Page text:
# Network Connections

In the last section we laid down the basics

of our language for talking about networks by looking at graph theory, in this module

we are going to continue to expand on our vocabulary but this time focusing on how we

model the connectivity of a node or between nodes within a graph. As we mentioned connectivity

is a key concept within the network paradigm, we often try to measure the significance of

things in terms of the quantity to one of their properties but within networks how connected

an individual node is becomes a key metric of its significant within the network. So an important question we will often be

asking is how connected is any given node in the network? And this is termed its degree

of connectivity. The degree of a node in a network is a measure of the number of connections

it has to other nodes. This degree of connectivity can be interpreted in terms of the immediate

likelihood of a node catching whatever is flowing through the network, so for example

the higher your degree within a given social network the more likely you are to hear about

some juicy piece of gossip, because you have many more channels through which to intercept

it, of cause this works both ways as it might not be juicy gossip that is spreading on this

network, but instead a virus, connectivity is often interpreted as a positive thing but

not always. If we are analyzing an undirected and unweight

network, a node’s degree of connectivity will then simply be a summation of all the

links that the node has. If the graph is directed then we can refine our analysis by dividing

this into a measure for the amount of in and out links, so returning to our example of

nations trading the in degree of any node would be the total number of import relations

it has with other nations and the out degree would be the total number of exporting relations

it has. If this is a weighted graph we can then of cause refine our model farther by

placing quantitative values on each edge. If an edge exists between node A and B then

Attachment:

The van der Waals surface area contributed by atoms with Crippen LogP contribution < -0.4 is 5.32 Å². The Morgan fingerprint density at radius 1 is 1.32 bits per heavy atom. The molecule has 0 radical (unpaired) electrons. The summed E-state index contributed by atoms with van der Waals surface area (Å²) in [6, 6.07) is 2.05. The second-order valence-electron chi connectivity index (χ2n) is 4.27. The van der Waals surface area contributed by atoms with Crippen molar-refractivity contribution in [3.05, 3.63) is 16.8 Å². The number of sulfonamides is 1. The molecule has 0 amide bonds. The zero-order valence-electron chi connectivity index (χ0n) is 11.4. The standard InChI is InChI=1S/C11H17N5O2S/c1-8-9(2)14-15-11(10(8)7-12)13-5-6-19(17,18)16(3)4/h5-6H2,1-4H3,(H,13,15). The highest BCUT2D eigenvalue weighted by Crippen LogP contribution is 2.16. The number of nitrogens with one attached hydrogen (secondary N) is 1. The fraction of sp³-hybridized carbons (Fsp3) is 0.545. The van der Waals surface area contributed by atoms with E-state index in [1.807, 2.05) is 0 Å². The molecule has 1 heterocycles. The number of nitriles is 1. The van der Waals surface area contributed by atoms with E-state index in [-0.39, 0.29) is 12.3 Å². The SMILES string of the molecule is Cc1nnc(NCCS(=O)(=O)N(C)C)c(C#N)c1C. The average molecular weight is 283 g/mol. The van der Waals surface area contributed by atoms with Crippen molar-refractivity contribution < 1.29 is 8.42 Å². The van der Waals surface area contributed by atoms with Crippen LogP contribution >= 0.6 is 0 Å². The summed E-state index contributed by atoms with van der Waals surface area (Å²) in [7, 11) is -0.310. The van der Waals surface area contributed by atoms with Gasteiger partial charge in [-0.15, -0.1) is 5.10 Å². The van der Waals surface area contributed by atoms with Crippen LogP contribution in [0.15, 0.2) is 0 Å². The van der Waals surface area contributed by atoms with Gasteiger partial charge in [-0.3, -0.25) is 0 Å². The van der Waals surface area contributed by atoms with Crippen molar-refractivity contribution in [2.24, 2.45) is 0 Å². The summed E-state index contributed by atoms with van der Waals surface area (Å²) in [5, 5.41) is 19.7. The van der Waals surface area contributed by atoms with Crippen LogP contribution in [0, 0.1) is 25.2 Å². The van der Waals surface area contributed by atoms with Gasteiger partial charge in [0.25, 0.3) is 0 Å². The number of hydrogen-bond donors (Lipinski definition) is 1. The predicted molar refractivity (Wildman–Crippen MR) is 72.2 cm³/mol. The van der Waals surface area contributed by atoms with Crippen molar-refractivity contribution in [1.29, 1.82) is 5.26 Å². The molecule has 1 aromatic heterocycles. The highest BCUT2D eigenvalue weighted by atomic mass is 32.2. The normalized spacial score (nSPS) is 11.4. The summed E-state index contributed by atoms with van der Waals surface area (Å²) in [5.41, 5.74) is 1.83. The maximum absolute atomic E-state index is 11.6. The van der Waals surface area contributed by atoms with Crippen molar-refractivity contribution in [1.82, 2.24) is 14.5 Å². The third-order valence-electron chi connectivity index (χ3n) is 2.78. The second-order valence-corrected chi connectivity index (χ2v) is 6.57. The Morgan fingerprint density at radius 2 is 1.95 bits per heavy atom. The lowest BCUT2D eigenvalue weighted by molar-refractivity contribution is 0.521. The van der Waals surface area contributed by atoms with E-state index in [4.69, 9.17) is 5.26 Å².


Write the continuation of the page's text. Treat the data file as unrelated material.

we say they are adjacent, so if we take a map of a subway we could say that each station

or node is adjacent to any other station that is just one stop away from it. We can then

capture all the relations within a network by creating an adjacency matrix. This is a

non-mathematical introductory course so we will not be going into matrixes but to just

give you a quick insight into how this is represent. We can create a simple 2 by 2 matrix

to capture the connections within a network by placing a 1 at the cross section between

two nodes if they are adjacent and a 0 if not, with the end result being a table of

all the connections within the system and this will give you an idea of what a graph

looks like to a computer. Another thing we might be interested in is

looking at how two nodes in a network are connected, that is to say the channel or paths

through a network from one node to another and this is called a walk. A walk on a graph

is a sequence of adjacent vertices where repetition is allowed, with a walk we are simply going

from one node to the next along a sequences of edges. A path is a walk without revisiting

any nodes that is a sequence of links from the first node to last without repetition.

So as a quick example of why this might be of interest to us we could cite the so called

travelling salesman problem, which involves a salesman that has to visit a number of different

cities within a particular region, he of cause wants to avoid walks where he will be retracing

the same ground and try and find a path that will not involve any repetition of the cities

he has to visit, their are a number of different algorithms for achieving this but we won’t

go into them here. Our travelling salesman will also be interested

in finding the shortest path between each place he has to visit, this shortest path

between two nodes on a graph is called the geodesic and it represents the fewest number

of links we need to traverse in order to get from any given node to another.